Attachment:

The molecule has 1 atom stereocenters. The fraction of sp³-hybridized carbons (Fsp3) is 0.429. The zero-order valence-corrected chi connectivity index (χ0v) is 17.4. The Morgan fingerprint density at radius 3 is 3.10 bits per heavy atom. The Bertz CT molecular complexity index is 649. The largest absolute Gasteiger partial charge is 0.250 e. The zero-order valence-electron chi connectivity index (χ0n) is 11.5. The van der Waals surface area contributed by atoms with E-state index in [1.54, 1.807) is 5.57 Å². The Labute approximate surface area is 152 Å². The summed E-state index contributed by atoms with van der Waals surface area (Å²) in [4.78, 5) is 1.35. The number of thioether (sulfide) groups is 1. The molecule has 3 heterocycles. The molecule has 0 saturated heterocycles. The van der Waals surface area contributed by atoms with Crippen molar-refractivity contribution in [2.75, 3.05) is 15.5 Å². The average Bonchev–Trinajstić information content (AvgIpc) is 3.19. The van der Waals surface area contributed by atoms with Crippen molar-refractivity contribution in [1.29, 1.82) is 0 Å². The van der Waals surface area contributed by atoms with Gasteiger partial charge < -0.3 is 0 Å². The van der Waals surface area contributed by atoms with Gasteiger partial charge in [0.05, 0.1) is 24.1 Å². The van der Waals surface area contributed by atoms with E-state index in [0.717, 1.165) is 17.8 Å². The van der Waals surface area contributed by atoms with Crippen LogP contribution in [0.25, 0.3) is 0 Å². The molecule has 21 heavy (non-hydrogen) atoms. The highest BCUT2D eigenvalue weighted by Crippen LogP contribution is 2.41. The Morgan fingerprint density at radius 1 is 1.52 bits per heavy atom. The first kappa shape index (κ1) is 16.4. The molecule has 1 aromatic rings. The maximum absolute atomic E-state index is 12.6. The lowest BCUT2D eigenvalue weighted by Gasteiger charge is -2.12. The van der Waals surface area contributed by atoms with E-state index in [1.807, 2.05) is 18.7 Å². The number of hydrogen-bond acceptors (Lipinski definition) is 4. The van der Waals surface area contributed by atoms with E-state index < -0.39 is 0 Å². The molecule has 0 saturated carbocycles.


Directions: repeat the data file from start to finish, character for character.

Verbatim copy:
The molecule has 1 atom stereocenters. The fraction of sp³-hybridized carbons (Fsp3) is 0.429. The zero-order valence-corrected chi connectivity index (χ0v) is 17.4. The Morgan fingerprint density at radius 3 is 3.10 bits per heavy atom. The Bertz CT molecular complexity index is 649. The largest absolute Gasteiger partial charge is 0.250 e. The zero-order valence-electron chi connectivity index (χ0n) is 11.5. The van der Waals surface area contributed by atoms with E-state index in [1.54, 1.807) is 5.57 Å². The Labute approximate surface area is 152 Å². The summed E-state index contributed by atoms with van der Waals surface area (Å²) in [4.78, 5) is 1.35. The number of thioether (sulfide) groups is 1. The molecule has 3 heterocycles. The molecule has 0 saturated heterocycles. The van der Waals surface area contributed by atoms with Crippen molar-refractivity contribution in [2.75, 3.05) is 15.5 Å². The average Bonchev–Trinajstić information content (AvgIpc) is 3.19. The van der Waals surface area contributed by atoms with Crippen molar-refractivity contribution in [1.29, 1.82) is 0 Å². The van der Waals surface area contributed by atoms with Gasteiger partial charge < -0.3 is 0 Å². The van der Waals surface area contributed by atoms with Gasteiger partial charge in [0.05, 0.1) is 24.1 Å². The van der Waals surface area contributed by atoms with E-state index in [0.717, 1.165) is 17.8 Å². The van der Waals surface area contributed by atoms with Crippen LogP contribution in [0.25, 0.3) is 0 Å². The molecule has 21 heavy (non-hydrogen) atoms. The highest BCUT2D eigenvalue weighted by Crippen LogP contribution is 2.41. The Morgan fingerprint density at radius 1 is 1.52 bits per heavy atom. The first kappa shape index (κ1) is 16.4. The molecule has 1 aromatic rings. The maximum absolute atomic E-state index is 12.6. The lowest BCUT2D eigenvalue weighted by Gasteiger charge is -2.12. The van der Waals surface area contributed by atoms with E-state index in [1.807, 2.05) is 18.7 Å². The number of hydrogen-bond acceptors (Lipinski definition) is 4. The van der Waals surface area contributed by atoms with E-state index < -0.39 is 0 Å². The molecule has 0 saturated carbocycles.